[262 NJSuper Page 239]

Justice Francis strongly cautioned prosecutors against making comments in an opening or closing statement which may adversely affect the accused's Fifth Amendment rights:

Remarks which skirt the edges of impermissible comment are neither desirable nor worth the risk of reversal of what may well be a thoroughly deserved conviction. [ Id. at 442, 241 A.2d 833.]

After almost twenty-five years, the admonition to avoid such improper comments continues unheeded. Recently, we again cautioned that "[a] prosecutor should not either in subtle or obvious fashion draw attention to a defendant's failure to testify." State v. Engel, 249 N.J. Super. 336, 382, 592 A.2d 572 (App.Div.), certif. denied, 130 N.J. 393, 614 A.2d 616 (1991). Nevertheless, we resist the temptation to reverse as a corrective measure because the evidence of defendant's guilt is so overwhelming. Moreover, nothing in the record suggests that the prosecutor's comments compelled defendant to call the two witnesses who testified on his behalf. The comment was therefore not capable of producing an unjust result. Macon, supra, 57 N.J. at 337-38, 273 A.2d 1. However, we again caution prosecutors to refrain from making such impermissible comments. A closer case could tip the scales in favor of reversal. See State v. Bowens, 219 N.J. Super. 290, 302, 530 A.2d 338 (App.Div.1987).

We also note that the trial Judge did not properly handle defense counsel's objection to the prosecutor's legally offensive comment. In denying defendant's mistrial motion, the Judge said:

With respect to whether or not he produces witnesses, he has read a list of potential witnesses, even if he produces none, and he's not required to, I will instruct them at the end of the case about the burden being on the State and that the defense doesn't have to prove their innocence. So I don't see where anything that [the prosecutor] said now creates any problem or in any way contaminates this jury and for these reasons the motion is denied.

The trial Judge should have given the jury a curative instruction immediately after the comment was made, or at the latest after he denied defendant's mistrial motion, to reinforce the jury's duty to respect defendant's right not to testify without

[262 NJSuper Page 240]

negative inferences. Id. at 302-03, 530 A.2d 338. He was required to handle "the matter forcefully the instant it arose in a manner which made it plain to the jury that the comment was to be eradicated from their minds and not employed by them in any respect." State v. McLaughlin, 93 N.J. Super. 435, 440-41, 226 A.2d 47 (App.Div.1967). Accord Bowens, supra, 219 N.J. Super. at 302-03, 530 A.2d 338. Nevertheless, for the reasons we have already stated, the Judge's failure to give this cautionary instruction did not constitute plain error.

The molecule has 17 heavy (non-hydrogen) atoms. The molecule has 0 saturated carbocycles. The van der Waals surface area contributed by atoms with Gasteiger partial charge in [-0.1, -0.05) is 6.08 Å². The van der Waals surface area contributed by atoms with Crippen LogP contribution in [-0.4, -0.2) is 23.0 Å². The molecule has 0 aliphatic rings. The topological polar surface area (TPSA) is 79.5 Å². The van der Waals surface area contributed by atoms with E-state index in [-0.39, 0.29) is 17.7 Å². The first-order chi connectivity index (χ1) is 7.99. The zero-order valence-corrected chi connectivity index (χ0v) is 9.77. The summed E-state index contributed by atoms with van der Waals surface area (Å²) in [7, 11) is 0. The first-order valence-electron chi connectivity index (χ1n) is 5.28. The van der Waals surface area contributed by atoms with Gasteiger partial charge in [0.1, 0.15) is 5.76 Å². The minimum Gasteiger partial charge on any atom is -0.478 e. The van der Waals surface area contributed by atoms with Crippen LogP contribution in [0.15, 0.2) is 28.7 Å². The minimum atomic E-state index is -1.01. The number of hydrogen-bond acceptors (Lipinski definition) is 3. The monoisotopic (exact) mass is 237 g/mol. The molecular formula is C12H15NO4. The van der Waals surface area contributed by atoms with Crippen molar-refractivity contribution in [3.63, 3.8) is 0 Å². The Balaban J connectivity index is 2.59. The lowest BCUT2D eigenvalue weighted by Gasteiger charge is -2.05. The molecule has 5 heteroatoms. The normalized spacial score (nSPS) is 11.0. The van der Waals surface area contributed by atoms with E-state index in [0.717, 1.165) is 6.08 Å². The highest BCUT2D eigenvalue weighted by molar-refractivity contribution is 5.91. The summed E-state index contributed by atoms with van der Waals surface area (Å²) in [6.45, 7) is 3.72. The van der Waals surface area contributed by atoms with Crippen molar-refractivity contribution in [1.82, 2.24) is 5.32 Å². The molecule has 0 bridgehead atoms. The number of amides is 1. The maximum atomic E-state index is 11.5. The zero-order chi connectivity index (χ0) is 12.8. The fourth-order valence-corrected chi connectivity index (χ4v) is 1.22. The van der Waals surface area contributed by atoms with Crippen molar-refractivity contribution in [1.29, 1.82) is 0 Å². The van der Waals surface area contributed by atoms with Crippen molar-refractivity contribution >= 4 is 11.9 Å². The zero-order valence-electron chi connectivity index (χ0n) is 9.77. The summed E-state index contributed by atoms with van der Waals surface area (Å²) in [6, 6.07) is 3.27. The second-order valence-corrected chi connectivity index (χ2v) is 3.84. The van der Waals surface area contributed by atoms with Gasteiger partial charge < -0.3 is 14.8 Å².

Finally, defendant's contention that the trial Judge improperly admitted the drug-free school zone map into evidence is clearly without merit. R. 2:11-3(e)(2). The map was duly certified by the municipal clerk as a true copy, Evid.R. 68(1)(c), and the trial Judge accepted the prosecutor's tender of proof that an ordinance had been adopted pursuant to N.J.S.A. 2C:35-7 "approving the map as official finding and record of the location and boundaries of the area or areas on or within 1,000 feet of the school property." The record makes it clear that the ordinance was not formally entered in evidence because defense counsel understandably did not require its introduction, doubtless because he was aware of its contents. We emphasize, however, that the ordinance should have been offered into evidence.

The judgment of conviction on Count IV, engaging a juvenile in drug distribution, a violation of N.J.S.A. 2C:35-6, is reversed and a judgment of acquittal is entered on that count. In all other respects the judgment of conviction is affirmed.


The judgment of conviction on Count IV, engaging a juvenile in drug distribution, a violation of N.J.S.A. 2C:35-6, is reversed and a judgment of acquittal is entered on that count. In all other respects the judgment of conviction is affirmed.